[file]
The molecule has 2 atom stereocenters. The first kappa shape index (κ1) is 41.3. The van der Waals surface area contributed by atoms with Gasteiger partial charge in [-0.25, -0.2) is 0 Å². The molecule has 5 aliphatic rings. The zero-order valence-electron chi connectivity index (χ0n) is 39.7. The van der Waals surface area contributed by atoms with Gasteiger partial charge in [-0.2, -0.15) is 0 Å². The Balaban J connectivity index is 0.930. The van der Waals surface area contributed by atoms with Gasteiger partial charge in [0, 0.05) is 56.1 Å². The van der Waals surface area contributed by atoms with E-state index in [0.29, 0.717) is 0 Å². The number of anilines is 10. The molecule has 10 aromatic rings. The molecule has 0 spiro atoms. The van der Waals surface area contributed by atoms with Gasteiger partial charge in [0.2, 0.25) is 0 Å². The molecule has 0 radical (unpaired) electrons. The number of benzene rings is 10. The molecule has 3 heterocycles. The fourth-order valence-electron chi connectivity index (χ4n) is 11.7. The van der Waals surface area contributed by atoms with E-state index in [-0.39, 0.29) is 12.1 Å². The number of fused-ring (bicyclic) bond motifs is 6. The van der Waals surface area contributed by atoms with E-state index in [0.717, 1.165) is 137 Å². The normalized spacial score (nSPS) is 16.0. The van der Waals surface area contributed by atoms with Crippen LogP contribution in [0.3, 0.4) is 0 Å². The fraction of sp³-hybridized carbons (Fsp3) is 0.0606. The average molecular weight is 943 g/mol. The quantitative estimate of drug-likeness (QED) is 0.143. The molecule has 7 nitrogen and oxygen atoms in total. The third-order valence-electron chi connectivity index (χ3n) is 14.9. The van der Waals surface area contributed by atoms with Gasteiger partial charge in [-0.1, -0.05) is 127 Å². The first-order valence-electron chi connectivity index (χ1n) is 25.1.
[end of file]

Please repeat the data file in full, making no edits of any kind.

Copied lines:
The molecule has 2 atom stereocenters. The first kappa shape index (κ1) is 41.3. The van der Waals surface area contributed by atoms with Gasteiger partial charge in [-0.25, -0.2) is 0 Å². The molecule has 5 aliphatic rings. The zero-order valence-electron chi connectivity index (χ0n) is 39.7. The van der Waals surface area contributed by atoms with Gasteiger partial charge in [-0.2, -0.15) is 0 Å². The Balaban J connectivity index is 0.930. The van der Waals surface area contributed by atoms with Gasteiger partial charge in [0, 0.05) is 56.1 Å². The van der Waals surface area contributed by atoms with E-state index in [0.29, 0.717) is 0 Å². The number of anilines is 10. The molecule has 10 aromatic rings. The molecule has 0 spiro atoms. The van der Waals surface area contributed by atoms with Gasteiger partial charge in [0.2, 0.25) is 0 Å². The molecule has 0 radical (unpaired) electrons. The number of benzene rings is 10. The molecule has 3 heterocycles. The fourth-order valence-electron chi connectivity index (χ4n) is 11.7. The van der Waals surface area contributed by atoms with E-state index in [-0.39, 0.29) is 12.1 Å². The number of fused-ring (bicyclic) bond motifs is 6. The van der Waals surface area contributed by atoms with E-state index in [0.717, 1.165) is 137 Å². The normalized spacial score (nSPS) is 16.0. The van der Waals surface area contributed by atoms with Crippen LogP contribution in [0.3, 0.4) is 0 Å². The fraction of sp³-hybridized carbons (Fsp3) is 0.0606. The average molecular weight is 943 g/mol. The quantitative estimate of drug-likeness (QED) is 0.143. The molecule has 7 nitrogen and oxygen atoms in total. The third-order valence-electron chi connectivity index (χ3n) is 14.9. The van der Waals surface area contributed by atoms with Gasteiger partial charge in [-0.1, -0.05) is 127 Å². The first-order valence-electron chi connectivity index (χ1n) is 25.1.